After a season of merely 17 victories, trailing Ottawa next above us by 23 points, Detroit Red Wings fans crave the barest signs of progress and growth. Where can we find any encouragement and hope? With our season over, let’s scrutinize Red Wings’ key to our future and ask: what’s their next step?
As a complete player, Dylan Larkin is a quintessential Red Wing. Like former Detroit Red Wings legend Steve Yzerman along with the Federovs’, the Datsyuks’ and the Zetterbergs’ before him, he plays well in any situation. Early in the game, on the power play, in the final seconds or on the penalty kill, Larkin shines in all of those scenarios. That, combined with gravitas as a man of character and full accountability, the sky is the limit. His next step? Larkin must become a more dangerous scorer, and finish a higher percentage of chances.
Filip Zadina made substantial gains last season before a slap shot from the point fractured his ankle. The best offensive forwards are equally fluent in goals and assists. They copiously convey juicy feeds from linemates into the twine.
Then as opponents come to cover them more tightly, they shift to providing juicy feeds to those same linemates, now more open as they are less guarded. Offensive juggernauts are made of stuff like this. Filip Zadina shows he can provide both goals and assists. Like any player, Zadina plays better with better players as his supporting cast. His next step? The maturing Zadina needs to become the kind of player who makes other players better around him.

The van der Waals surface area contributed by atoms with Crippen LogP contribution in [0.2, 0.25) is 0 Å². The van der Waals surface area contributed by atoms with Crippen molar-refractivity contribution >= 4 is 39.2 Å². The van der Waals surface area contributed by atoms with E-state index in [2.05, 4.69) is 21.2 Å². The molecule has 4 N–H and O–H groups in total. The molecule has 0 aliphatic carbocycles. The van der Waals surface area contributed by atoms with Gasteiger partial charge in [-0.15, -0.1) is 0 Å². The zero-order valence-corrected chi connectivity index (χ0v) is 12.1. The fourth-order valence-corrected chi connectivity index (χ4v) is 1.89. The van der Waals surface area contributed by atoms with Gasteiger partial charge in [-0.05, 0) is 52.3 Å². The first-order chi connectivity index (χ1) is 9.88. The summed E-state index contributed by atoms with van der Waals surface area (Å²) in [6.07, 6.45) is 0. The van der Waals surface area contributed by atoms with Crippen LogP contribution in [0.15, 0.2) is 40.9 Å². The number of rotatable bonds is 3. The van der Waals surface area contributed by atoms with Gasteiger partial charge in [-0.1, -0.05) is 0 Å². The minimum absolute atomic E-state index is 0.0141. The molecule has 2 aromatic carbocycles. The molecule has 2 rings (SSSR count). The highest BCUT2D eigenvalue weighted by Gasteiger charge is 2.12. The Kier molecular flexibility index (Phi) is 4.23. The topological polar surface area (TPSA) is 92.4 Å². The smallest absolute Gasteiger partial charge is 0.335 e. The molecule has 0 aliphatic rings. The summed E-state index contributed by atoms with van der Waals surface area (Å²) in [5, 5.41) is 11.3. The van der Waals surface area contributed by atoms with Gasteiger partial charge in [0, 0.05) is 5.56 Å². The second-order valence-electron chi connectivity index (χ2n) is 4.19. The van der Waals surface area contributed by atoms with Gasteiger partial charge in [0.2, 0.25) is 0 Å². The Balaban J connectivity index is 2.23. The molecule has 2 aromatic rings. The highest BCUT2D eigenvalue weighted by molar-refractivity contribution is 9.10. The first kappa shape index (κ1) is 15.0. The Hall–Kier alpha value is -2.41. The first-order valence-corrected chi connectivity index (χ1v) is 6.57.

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Jonathon Bernier began the season as ineptly as Jimmy Howard. After January 1, he galvanized into one of the better NHL goaltenders. Still, that hasn’t changed how Bernier is widely perceived as a good backup goalie. Now is the defining moment in his career.
I remember a Czech player named Dominik Hasek, a backup with the Blackhawks. Hasek broke through as an ace with the Buffalo Sabres at age 29. That is Bernier’s age. (Please note: I’m not saying Bernier is the next Hasek, who leads the NHL with the highest career save percentage.) Bernier’s next step? Seize the moment, consolidate his game, and become a worthy number one goalie of a proud Original Six franchise.
Last season Filip Hronek developed faster than expected. DeKeyser’s injury created a void, and Hronek filled it. Before last fall, we weren’t sure Hronek was an NHL player. No doubts about that now. Now we ask where he fits among the Detroit Red Wings top four defensemen? No wonder Mike Babcock cast longing glances at him as he departed for Toronto. Still, as our best defenseman, Hronek was -38 last year. His next step? Enjoy a stronger, deeper defensive cast by becoming less porous himself.
Dennis Cholowski and Madison Bowey frustrate Detroit Red Wings management. But the brass doesn’t give up on them because of their worthwhile offensive chops. The next step is the same for both. Can they become credible if not responsible defenders so the coach doesn’t sweat drops of blood every time opponents mount a rush? Mike Green shored this up later in his career. Why wait?
Last season Tyler Bertuzzi was our sole NHL All-Star. Not the most gifted skater or elegant playmaker, Bertuzzi has a competitive ability to drive hard and win. He can fight and has enough grit to keep the flies off Larkin. He has the fortitude to stand in the slot and endure abuse from defensemen. He plays the game with the verve and enthusiasm of a boy but thinks the game well on the ice.
Tyler knows how to finish around the net. He eagerly gives up the body to make a play. Bertuzzi’s next step? Change nothing, grow in every dimension, and maintain his infectious joy and enthusiasm.